>


Yes. There is a problem with interpretations.

My own issue lies with the axiom of extension. It can
be eliminated in favor of axioms more consistent with
the historical developments associated with the identity
relation.

Language is topological. The complex of a negation
symbol with the Fregean "the True" and "the False" makes
a formalized language representable as a minimal Hausdorff
topology. This is a semiregular topology.

Not surprisingly, the manipulations used in forcing
involve a topology based on regular open sets which
is also a semiregular topology.

Forcing models manipulate the topological structure
of language just like a coffee cup is made to look
like a donut for classification purposes.

That is before one even gets to separation.


>>> Logic = Set Theory
>>
>> If this is true, it is not the logic of which
>> you are thinking.
>>
>> What you are taking for granted is the structure
>> of logic without a negation symbol. The negation
>> you use in your programming has no reality in the
>> underlying computer architectures.

>
> With negation you have all levels of the Kleene Arithmetic Hierarchy,
> which means any wff that can be expressed. (Each added ~exists adds a
> level.) Without negation you have only Sigma-1 the recursively
> enumerable sets, and the negation (complement) of some included sets
> of natural numbers are not included.
>
> Set Theory, axiomatic Logic used to express sets with wffs that are
> true of its elements, and English all have negation and are
> equivalent. Computer programs, proof in axiomatic Logic and the
> various bases of computing developed during the 1930s (excluding a
> couple of misfires) are Sigma-1, do not allow the complement of every
> set allowed and are equivalent.
>
> Is this what you?re referring to?


No. I really do need to "catch up" with some of the
work computationally-literate mathematicians utilize.

I literally mean considering the nature of logic
without a negation symbol.

My studies on the identity relation have essentially
eliminated logic from the foundations of mathematics.

A negation symbol is like the sign of a determinant.
The sign of a determinant is correlated with the
handedness of a coordinate system. Classical negation
is correlated with geometric reflection through a
line. The algebraic representation for this is
the subdirectly irreducible DeMorgan algebra on
four elements.

Typically, the system of 16 basic Boolean functions
is thought of in relation to a 16 element Boolean
algebra. But, that algebra is simultaneously order
isomorphic with the 16 element DeMorgan algebra
formed as the Cartesian product with the DeMorgan
algebra on four elements.

It is DeMorgan algebra rather than Boolean algebra
which is the foundational form.

At this level, one can actually represent the
structure in a finite projective geometry. The
16 elements corresponding with the truth functions
(as "objects") are the affine points of that
geometry. Negation, DeMorgan conjugation, and
contraposition reflect geometric projectivities
with the involution corresponding to negation
having the line at infinity as its axis.

Thus, negation as a "unary" connective is essentially
the line at infinity.

The exaggeration above concerning the elimination
of logic can now be tempered with various
classical observations from authors such as
Carnap who recognize that the syntactical structure
of logic is very much like a geometric structure.
My studies have simply identified an explicit
form for it.


>
>> More formally, what you are taking for granted
>> is that only 14 of the 16 basic Boolean functions
>> are linearly separable switching functions. The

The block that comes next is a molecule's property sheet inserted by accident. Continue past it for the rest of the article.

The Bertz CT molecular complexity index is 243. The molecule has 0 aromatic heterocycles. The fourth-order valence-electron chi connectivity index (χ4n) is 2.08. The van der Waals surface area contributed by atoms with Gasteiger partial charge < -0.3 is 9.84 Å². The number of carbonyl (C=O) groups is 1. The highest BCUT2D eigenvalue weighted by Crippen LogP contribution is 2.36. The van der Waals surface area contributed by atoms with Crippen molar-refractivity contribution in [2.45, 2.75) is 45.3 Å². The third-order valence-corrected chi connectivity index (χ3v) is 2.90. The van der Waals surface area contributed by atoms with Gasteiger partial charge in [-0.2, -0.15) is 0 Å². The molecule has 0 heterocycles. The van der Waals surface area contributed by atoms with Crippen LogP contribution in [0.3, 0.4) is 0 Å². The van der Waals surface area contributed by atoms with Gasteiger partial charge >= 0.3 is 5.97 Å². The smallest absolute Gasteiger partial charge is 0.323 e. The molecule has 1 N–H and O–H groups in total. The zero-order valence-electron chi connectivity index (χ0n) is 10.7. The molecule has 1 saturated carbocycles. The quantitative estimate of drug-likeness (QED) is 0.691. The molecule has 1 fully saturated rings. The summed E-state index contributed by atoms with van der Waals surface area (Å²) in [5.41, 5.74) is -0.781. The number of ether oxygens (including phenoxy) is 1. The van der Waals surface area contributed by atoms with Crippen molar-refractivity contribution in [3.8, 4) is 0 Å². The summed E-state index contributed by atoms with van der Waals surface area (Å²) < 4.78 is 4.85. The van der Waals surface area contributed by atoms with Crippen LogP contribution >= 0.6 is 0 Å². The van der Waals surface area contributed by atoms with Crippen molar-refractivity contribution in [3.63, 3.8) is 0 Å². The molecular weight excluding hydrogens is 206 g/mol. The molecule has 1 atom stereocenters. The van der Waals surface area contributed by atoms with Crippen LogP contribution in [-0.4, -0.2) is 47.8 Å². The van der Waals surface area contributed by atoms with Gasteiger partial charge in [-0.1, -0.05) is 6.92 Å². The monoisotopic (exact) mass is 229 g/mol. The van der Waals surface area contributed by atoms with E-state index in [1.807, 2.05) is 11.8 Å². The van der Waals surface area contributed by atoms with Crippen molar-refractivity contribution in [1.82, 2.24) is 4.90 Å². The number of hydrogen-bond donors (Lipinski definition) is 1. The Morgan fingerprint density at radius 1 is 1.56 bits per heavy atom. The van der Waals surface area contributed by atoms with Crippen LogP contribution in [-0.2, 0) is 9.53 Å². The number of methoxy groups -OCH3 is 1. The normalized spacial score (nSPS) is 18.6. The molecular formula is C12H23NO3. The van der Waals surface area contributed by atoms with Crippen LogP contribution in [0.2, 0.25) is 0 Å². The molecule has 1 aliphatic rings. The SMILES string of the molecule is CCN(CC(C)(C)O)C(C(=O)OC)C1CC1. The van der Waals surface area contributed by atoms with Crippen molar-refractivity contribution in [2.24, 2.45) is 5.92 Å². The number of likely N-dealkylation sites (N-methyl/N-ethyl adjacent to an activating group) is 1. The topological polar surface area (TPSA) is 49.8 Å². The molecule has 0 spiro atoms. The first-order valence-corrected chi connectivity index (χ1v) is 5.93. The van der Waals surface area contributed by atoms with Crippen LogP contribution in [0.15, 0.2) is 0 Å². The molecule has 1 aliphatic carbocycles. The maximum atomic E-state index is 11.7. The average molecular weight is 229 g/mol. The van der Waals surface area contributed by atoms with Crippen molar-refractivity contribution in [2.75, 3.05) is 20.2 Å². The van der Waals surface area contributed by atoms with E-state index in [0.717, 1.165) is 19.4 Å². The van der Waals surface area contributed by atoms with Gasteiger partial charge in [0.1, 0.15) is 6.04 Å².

>> two that are not are logical equivalence (LEQ) and
>> exclusive disjunction (XOR).
>>
>> These particular connectives become problematic
>> when considered in the context of classical quantificational
>> logic because of the relation of identity, definition,
>> and description.
>>
>> The standard account of identity (for example as
>> discussed under "relative identity" at
>> plato.stanford.edu) addresses trivial identity,
>> that is, x=x, and substitutivity.
>>
>> What is not addressed is informative identity,
>> that is, x=y.
>>
>> In classical model theory, however one has
>> determined an object in a model and a name
>> for that object has consequences for the
>> satisfaction map. That is how the classical
>> model theory interprets x=y.
>>
>> In 1971 Tarski directed his attention to the
>> representation of first-order logic in the context
>> of algebraic logic. In those deliberations, he
>> introduced the axiom
>>
>> AxAy(x=y <-> Ez(x=z /\ z=y))
>>
>> In the formulation of these "cylindrical algebras"
>> the formula
>>
>> x=y
>>
>> corresponds geometrically to a 2-dimensional subspace
>> of the domain. In a 3-dimensional domain, this is
>> a hyperspace separating the domain into two regions.
>>
>> This suggests that there is a fundamental geometric
>> reason for LEQ and XOR to not be represented in the
>> underlying propositional logic by linearly separable
>> switching functions.
>>
>>
>>

>>> Logic = NOT AND OR EXISTS simple, easy
>>
>> What happens if I take NOT away?

>
> Interesting question. Assuming you can express without quantifiers
> all recursive sets, since all wffs can be put into prenex normal form,
> you can express the same sets. Neither the quantifiers nor the
> relations need the negation symbol.
>


Well a "full" system of connectives has NAND and NOR. So,
there should be no diminishing of what can be expressed.

My question had been directed at the complexity of determining
a canonical choice between NAND and NOR for use as a negation
operator.

In fact, there are four Boolean functions that negate uniform
arguments. What you call P and Q I call FIX and LET. There
respective negations I call FLIP and DENY. The four Boolean
functions that negate uniform arguments are

NAND, NOR, FLIP, DENY

My solution for the complexity of making a choice was to
recognize that the structure of the projective geometry
could be manipulated to accommodate extensions to the
propositional connectives. In effect, propositional